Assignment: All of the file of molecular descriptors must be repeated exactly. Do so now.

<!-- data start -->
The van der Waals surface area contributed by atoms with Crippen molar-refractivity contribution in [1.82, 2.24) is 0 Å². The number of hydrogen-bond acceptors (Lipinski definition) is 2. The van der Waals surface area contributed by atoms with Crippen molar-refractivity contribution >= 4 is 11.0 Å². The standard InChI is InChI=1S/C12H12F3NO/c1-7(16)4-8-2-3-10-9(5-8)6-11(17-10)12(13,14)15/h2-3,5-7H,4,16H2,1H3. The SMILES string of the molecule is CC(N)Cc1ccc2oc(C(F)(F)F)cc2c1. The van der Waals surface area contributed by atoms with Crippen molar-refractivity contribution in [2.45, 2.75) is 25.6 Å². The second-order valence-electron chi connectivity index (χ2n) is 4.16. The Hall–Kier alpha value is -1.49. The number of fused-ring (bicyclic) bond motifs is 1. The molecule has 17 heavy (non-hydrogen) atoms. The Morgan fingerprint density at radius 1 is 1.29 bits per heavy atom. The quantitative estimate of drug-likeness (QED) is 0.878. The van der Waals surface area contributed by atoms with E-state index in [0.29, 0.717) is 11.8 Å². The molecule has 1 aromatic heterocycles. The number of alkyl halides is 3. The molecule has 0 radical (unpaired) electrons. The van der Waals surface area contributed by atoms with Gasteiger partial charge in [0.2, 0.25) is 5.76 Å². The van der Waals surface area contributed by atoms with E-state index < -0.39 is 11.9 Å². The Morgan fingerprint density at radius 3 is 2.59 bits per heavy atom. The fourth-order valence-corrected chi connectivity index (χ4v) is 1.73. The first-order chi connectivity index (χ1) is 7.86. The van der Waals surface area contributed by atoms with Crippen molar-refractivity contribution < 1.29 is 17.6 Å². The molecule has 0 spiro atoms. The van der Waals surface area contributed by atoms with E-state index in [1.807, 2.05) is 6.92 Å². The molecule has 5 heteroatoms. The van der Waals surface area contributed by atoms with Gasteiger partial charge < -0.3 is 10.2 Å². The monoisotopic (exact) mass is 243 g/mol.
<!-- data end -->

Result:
The van der Waals surface area contributed by atoms with Crippen molar-refractivity contribution in [1.82, 2.24) is 0 Å². The number of hydrogen-bond acceptors (Lipinski definition) is 2. The van der Waals surface area contributed by atoms with Crippen molar-refractivity contribution >= 4 is 11.0 Å². The standard InChI is InChI=1S/C12H12F3NO/c1-7(16)4-8-2-3-10-9(5-8)6-11(17-10)12(13,14)15/h2-3,5-7H,4,16H2,1H3. The SMILES string of the molecule is CC(N)Cc1ccc2oc(C(F)(F)F)cc2c1. The van der Waals surface area contributed by atoms with Crippen molar-refractivity contribution in [2.45, 2.75) is 25.6 Å². The second-order valence-electron chi connectivity index (χ2n) is 4.16. The Hall–Kier alpha value is -1.49. The number of fused-ring (bicyclic) bond motifs is 1. The molecule has 17 heavy (non-hydrogen) atoms. The Morgan fingerprint density at radius 1 is 1.29 bits per heavy atom. The quantitative estimate of drug-likeness (QED) is 0.878. The van der Waals surface area contributed by atoms with E-state index in [0.29, 0.717) is 11.8 Å². The molecule has 1 aromatic heterocycles. The number of alkyl halides is 3. The molecule has 0 radical (unpaired) electrons. The van der Waals surface area contributed by atoms with Gasteiger partial charge in [0.2, 0.25) is 5.76 Å². The van der Waals surface area contributed by atoms with E-state index < -0.39 is 11.9 Å². The Morgan fingerprint density at radius 3 is 2.59 bits per heavy atom. The fourth-order valence-corrected chi connectivity index (χ4v) is 1.73. The first-order chi connectivity index (χ1) is 7.86. The van der Waals surface area contributed by atoms with Crippen molar-refractivity contribution < 1.29 is 17.6 Å². The molecule has 0 spiro atoms. The van der Waals surface area contributed by atoms with E-state index in [1.807, 2.05) is 6.92 Å². The molecule has 5 heteroatoms. The van der Waals surface area contributed by atoms with Gasteiger partial charge < -0.3 is 10.2 Å². The monoisotopic (exact) mass is 243 g/mol.